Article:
How To Get Rid of Acetaldehyde in Homebrew Beer (And What Is It?)

Thick Brush Stroke
Thick Brush Stroke

If an unexpected flavor of green apples or hard cider has presented itself in your homebrew, you likely have an acetaldehyde problem on your hands. Now that you know what it is, how do you get rid of it? 

If your yeast is dormant or dying, you may need to turn to the German art of krausening. This will allow you to rid your brew of acetaldehyde by introducing fresh, healthy yeast to a beer in the middle of fermentation. 

Where does acetaldehyde come from in homebrew beer?

The presence of acetaldehyde in homebrew typically has one of three root causes: 1. The beer has not fully fermented 2. The yeast is unhealthy and underperforming 3. Over-oxidation has occurred, typically during bottling

What does acetaldehyde taste like in homebrew?

Its flavor is most commonly compared to the sweet tartness of green apple. In some cases, it may make your beer taste more like a very dry cider.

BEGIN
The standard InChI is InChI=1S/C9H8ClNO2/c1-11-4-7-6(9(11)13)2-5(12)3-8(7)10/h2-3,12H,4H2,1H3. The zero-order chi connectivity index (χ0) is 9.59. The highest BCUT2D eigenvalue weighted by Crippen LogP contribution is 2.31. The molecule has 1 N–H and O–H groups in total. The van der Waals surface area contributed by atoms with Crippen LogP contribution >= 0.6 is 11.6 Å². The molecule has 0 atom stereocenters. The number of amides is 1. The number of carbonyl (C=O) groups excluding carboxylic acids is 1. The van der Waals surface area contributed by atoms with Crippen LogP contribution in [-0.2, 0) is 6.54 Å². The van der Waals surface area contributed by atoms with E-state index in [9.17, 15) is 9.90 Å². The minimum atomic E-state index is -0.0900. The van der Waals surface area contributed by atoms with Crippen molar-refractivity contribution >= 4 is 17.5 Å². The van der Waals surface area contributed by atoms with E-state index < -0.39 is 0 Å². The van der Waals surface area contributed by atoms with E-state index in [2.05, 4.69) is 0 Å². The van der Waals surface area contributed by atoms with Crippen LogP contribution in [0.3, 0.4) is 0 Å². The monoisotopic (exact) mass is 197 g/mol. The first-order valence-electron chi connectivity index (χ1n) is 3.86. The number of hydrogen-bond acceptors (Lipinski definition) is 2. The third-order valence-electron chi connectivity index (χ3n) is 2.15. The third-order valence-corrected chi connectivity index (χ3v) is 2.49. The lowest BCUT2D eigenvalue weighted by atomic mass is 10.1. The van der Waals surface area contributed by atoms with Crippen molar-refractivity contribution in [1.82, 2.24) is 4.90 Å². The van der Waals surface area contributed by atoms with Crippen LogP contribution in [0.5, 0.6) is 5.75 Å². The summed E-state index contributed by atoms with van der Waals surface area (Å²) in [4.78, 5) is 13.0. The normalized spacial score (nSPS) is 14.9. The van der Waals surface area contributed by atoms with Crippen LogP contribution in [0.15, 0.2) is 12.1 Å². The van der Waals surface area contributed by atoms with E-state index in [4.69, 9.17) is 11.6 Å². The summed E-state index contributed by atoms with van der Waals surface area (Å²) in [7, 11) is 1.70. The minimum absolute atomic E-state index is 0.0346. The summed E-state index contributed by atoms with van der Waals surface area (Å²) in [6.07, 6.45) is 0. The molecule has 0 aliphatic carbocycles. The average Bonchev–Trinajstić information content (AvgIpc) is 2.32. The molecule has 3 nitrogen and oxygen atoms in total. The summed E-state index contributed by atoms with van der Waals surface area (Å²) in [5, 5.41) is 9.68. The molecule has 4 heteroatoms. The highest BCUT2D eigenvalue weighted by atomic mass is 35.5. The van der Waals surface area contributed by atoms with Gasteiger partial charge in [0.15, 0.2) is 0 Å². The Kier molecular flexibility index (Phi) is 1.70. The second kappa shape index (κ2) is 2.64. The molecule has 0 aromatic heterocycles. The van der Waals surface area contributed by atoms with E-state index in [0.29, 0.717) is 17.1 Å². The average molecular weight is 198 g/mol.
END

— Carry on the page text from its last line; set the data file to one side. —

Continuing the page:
Can you smell acetaldehyde?

In high enough concentrations, acetaldehyde will cause your homebrew to present a green apple odor in addition to the appley flavor. 

Getting rid of acetaldehyde in finished beer

In some cases, simply conditioning your beer longer will resolve the issue.  If your airlock stops bubbling and the off-flavors of acetaldehyde are still presenting themselves, the next thing to try is a German technique called krausening. 

How to prevent acetaldehyde off-flavors in your next batch of homebrew

Maintaining a high standard of sanitation will help prevent acetaldehyde, and a host of other unwanted guests, from showing up in your homebrew.  

Tips for keeping acetaldehyde off-flavors out of your next batch of homebrew: 

- Allow your homebrew to finish conditioning - Use healthy yeast in your homebrew (and use the right amount!) - Ferment your homebrew at a slightly higher temperature -Avoid aeration as soon as fermentation begin -Don’t introduce oxygen to your homebrew during bottling

For more posts like this, visit Learning to Homebrew